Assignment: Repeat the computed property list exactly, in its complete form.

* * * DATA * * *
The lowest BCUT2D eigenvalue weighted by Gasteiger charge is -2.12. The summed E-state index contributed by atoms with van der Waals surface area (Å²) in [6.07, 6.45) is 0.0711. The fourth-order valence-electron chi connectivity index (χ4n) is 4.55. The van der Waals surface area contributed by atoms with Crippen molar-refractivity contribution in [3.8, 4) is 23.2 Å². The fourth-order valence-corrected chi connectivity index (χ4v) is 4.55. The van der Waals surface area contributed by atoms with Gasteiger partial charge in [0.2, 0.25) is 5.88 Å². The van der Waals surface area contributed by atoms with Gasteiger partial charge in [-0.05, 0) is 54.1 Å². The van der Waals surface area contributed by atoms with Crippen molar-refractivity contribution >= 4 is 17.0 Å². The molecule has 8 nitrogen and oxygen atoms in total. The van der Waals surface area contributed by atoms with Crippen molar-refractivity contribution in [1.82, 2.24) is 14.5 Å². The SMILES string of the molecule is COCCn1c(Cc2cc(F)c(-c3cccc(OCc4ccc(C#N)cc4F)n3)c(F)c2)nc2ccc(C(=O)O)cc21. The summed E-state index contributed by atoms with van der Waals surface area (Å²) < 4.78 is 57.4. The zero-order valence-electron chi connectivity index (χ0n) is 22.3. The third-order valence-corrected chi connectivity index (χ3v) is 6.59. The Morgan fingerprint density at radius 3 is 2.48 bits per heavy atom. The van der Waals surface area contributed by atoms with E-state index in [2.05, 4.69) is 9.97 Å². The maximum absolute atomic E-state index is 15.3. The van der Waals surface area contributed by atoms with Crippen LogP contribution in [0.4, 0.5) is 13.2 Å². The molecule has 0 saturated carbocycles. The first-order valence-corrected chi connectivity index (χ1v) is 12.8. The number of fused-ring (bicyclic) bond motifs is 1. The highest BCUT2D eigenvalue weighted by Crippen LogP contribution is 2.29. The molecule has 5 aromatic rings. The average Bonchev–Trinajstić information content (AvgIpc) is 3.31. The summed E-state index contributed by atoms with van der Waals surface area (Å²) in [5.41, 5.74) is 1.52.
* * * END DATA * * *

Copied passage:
The lowest BCUT2D eigenvalue weighted by Gasteiger charge is -2.12. The summed E-state index contributed by atoms with van der Waals surface area (Å²) in [6.07, 6.45) is 0.0711. The fourth-order valence-electron chi connectivity index (χ4n) is 4.55. The van der Waals surface area contributed by atoms with Crippen molar-refractivity contribution in [3.8, 4) is 23.2 Å². The fourth-order valence-corrected chi connectivity index (χ4v) is 4.55. The van der Waals surface area contributed by atoms with Gasteiger partial charge in [0.2, 0.25) is 5.88 Å². The van der Waals surface area contributed by atoms with Gasteiger partial charge in [-0.05, 0) is 54.1 Å². The van der Waals surface area contributed by atoms with Crippen molar-refractivity contribution >= 4 is 17.0 Å². The molecule has 8 nitrogen and oxygen atoms in total. The van der Waals surface area contributed by atoms with Crippen molar-refractivity contribution in [1.82, 2.24) is 14.5 Å². The SMILES string of the molecule is COCCn1c(Cc2cc(F)c(-c3cccc(OCc4ccc(C#N)cc4F)n3)c(F)c2)nc2ccc(C(=O)O)cc21. The summed E-state index contributed by atoms with van der Waals surface area (Å²) < 4.78 is 57.4. The zero-order valence-electron chi connectivity index (χ0n) is 22.3. The third-order valence-corrected chi connectivity index (χ3v) is 6.59. The Morgan fingerprint density at radius 3 is 2.48 bits per heavy atom. The van der Waals surface area contributed by atoms with E-state index in [2.05, 4.69) is 9.97 Å². The maximum absolute atomic E-state index is 15.3. The van der Waals surface area contributed by atoms with Crippen LogP contribution in [0.4, 0.5) is 13.2 Å². The molecule has 0 saturated carbocycles. The first-order valence-corrected chi connectivity index (χ1v) is 12.8. The number of fused-ring (bicyclic) bond motifs is 1. The highest BCUT2D eigenvalue weighted by Crippen LogP contribution is 2.29. The molecule has 5 aromatic rings. The average Bonchev–Trinajstić information content (AvgIpc) is 3.31. The summed E-state index contributed by atoms with van der Waals surface area (Å²) in [5.41, 5.74) is 1.52.